While venture funding into technology dwindled last year, the one sector bucking this trend was fintech in Asia. Venture capitalists poured a record $8.6 billion into Asian fintechs in 2016, almost 50% up from the year before. Meanwhile, funding for fintechs globally had almost halved. The Monetary Authority of Singapore (MAS), the island’s watchdog, has opted to regulate debt and equity based alternative finance platforms within existing regulatory frameworks akin to Hong Kong, while others take a more bespoke stance, such as Indonesia, Malaysia and Thailand. Not only do regulators need to straddle the difficult balance between innovation and customer protection, but they also need to be wary of creating an uneven playing field. But in the long run, new implementation on the rules of the industry will guarantee a trustable service provided for the clients who have strong business relationship with Fintech firms. Continue reading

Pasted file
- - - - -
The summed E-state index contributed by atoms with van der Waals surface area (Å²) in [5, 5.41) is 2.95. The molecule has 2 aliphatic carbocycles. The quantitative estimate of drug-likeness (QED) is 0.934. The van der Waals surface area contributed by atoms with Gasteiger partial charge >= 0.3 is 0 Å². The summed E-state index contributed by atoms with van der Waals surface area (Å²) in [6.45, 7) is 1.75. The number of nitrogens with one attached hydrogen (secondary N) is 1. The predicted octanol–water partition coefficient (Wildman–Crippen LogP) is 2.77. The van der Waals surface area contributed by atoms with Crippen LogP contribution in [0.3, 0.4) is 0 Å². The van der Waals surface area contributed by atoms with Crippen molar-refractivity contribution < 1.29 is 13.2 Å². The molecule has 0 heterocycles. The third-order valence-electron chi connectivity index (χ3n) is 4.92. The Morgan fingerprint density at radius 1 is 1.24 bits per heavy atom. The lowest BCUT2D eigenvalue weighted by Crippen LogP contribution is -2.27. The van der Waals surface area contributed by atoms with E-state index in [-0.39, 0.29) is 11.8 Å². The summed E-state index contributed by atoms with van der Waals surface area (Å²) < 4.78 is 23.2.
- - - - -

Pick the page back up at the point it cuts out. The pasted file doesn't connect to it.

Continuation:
Companies across all industries have had to grapple with the onslaught of disruptive technologies, but small and medium-sized enterprises (SMEs) have probably been hit the hardest. Many Singapore SMEs are already struggling to stay afloat amid a slowing economy, which has been weighing on sales and profit margins even as high costs continue to bite. In this auditorial of the author from the Strait Times, she illustrated the increasing need of budget for SMEs in Singapore to catch up with the fast-paced market. In a statement released after the Budget, the Singapore Business Federation said it was “disappointed” with the lack of short-term measures for companies this year, given that rising business costs have been a persistent concern. Seeking alternative financing such as marketplace lending pioneered by Fintech companies is now an adoptable way for SMEs to get financing and grow their business.